Worldly Concerns on Agenda for Bishops
By Paul Asay email@example.com
The Gazette [Englewood CO]
June 11, 2004
About 250 current and retired Roman Catholic bishops will meet in Englewood next week for a spiritual retreat, but they’ll be forced to deal with some worldly concerns.
Several advocacy groups will hold events around the bishop’s June 14-19 retreat, even though it is closed.
The U.S. Conference of Catholic Bishops said the retreat, called a special assembly, primarily is a time for “prayer and reflection.”
The bishops will discuss at least a few hot-button issues — the church’s reforms addressing sexual assault by priests, for one — and hear from a task force studying how Catholicism and public life coincide.
The task force is studying, among other issues, whether the church should withhold Communion from Catholics who support abortion, euthanasia or embryonic stem-cell research — positions that counter the Catholic church’s teachings.
Bishop Michael Sheridan, head of the Diocese of Colorado Springs and a likely retreat attendee, has been a central figure in the debate.
Sheridan joined a few bishops in saying he’d deny Communion to Catholic politicians who support abortion, euthanasia or embryonic stem-cell research.
In a pastoral letter in May, he took the debate a step further when he said parishioners who back candidates who support abortion should decline Communion.
No bishop is scheduled to address the Communion issue publicly during the retreat, but that could change.
“There’s not a statement planned,” said Sergio Gutierrez, spokesman for the Archdiocese of Denver. “But if the bishops decide to release a statement, they’ll do so.”
The Task Force on Catholics in Public Life, the group studying the issue, isn’t expected to release a final report until after the November elections.
“They’re looking at whether there will be an interim statement or not,” said Susan Gibbs, communications director for the Diocese of Washington, D.C.
The diocese’s archbishop, Cardinal Theodore McCarrick, leads the task force.
Gibbs stressed that the task force, formed last fall, is working on other issues dealing with how Catholics should respond to broad, often political issues relating to public life. These touch on topics including economics and foreign relations, Gibbs said.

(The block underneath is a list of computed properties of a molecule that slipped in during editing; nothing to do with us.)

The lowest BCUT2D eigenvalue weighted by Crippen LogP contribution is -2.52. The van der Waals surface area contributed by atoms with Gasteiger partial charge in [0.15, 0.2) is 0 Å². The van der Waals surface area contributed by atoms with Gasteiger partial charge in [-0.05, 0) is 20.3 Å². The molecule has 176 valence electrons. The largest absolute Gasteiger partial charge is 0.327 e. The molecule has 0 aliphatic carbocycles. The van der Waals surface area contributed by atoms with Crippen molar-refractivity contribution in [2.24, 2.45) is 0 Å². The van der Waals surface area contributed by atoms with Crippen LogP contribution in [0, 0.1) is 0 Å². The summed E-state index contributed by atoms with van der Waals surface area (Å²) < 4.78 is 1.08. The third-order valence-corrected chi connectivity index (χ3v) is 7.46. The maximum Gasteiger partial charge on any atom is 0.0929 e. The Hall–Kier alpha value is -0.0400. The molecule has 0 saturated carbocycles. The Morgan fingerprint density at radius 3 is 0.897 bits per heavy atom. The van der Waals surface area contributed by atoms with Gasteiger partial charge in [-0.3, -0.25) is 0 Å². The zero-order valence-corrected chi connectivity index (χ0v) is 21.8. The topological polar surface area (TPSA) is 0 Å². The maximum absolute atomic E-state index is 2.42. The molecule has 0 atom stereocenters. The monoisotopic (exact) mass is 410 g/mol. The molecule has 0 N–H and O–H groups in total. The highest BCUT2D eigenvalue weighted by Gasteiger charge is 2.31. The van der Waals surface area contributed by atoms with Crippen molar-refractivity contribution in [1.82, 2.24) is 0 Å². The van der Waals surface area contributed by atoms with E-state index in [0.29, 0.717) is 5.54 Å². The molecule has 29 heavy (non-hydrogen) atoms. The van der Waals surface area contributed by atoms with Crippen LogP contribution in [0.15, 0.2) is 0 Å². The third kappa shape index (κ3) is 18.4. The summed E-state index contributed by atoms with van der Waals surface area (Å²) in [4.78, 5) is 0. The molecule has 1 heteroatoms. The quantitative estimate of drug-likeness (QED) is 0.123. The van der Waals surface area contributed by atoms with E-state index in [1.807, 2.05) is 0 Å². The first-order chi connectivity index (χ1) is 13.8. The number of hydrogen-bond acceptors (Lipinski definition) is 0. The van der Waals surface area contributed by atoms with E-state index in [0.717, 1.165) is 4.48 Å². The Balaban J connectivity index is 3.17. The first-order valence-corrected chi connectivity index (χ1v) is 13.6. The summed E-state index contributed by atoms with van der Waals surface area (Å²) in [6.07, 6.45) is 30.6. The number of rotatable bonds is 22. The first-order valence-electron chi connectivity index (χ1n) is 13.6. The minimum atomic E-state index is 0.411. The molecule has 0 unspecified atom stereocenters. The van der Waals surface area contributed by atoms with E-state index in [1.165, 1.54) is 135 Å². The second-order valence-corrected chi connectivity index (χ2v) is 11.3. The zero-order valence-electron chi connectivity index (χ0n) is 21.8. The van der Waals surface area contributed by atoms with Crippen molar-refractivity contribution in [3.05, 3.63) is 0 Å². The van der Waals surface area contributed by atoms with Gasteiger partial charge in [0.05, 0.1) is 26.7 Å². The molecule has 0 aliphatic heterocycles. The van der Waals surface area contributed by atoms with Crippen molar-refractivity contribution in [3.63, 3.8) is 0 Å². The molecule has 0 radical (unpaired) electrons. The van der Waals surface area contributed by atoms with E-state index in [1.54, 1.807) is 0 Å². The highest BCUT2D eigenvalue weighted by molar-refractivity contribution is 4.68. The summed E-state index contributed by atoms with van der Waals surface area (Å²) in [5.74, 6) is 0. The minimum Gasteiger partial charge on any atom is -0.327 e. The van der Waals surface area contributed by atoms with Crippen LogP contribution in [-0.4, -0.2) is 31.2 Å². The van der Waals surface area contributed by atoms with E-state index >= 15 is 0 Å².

“In fact when it (the task force) was formed, the Communion issue wasn’t even on the table,” Gibbs said.
Sheridan and other likeminded bishops will find support among a pair of special-interest groups in town for the retreat.
The Society for Truth and Justice, led by Operation Rescue founder and abortion opponent Randall Terry, reportedly will hold a 50-hour vigil outside the Inverness Hotel, where the bishops are meeting. The group will urge bishops to deny Communion to politicians who support abortion.
The American Life League, a Catholic group that staunchly supports bishops who would refuse Communion to candidates who support abortion, will announce a national newspaper ad exhorting bishops to take a stronger anti-abortion stance.
Call to Action, a Catholic reform group, plans a news conference to call for yearly checkups on sexual-abuse reforms and another to call for emphasizing issues beyond abortion this election. The group plans to hold an all-day vigil June 15 outside the Inverness.
Colorado Concerned Catholics, a lay group, has invited bishops to a vigil, prayer service and monthly meeting.
FutureChurch, a group advocating optional celibacy for priests, reportedly is issuing a survey suggesting some support for that position in the priesthood.
The Survivors Network of those Abused by Priests will wrap up its June 11-13 conference in Denver as the bishops start their retreat.
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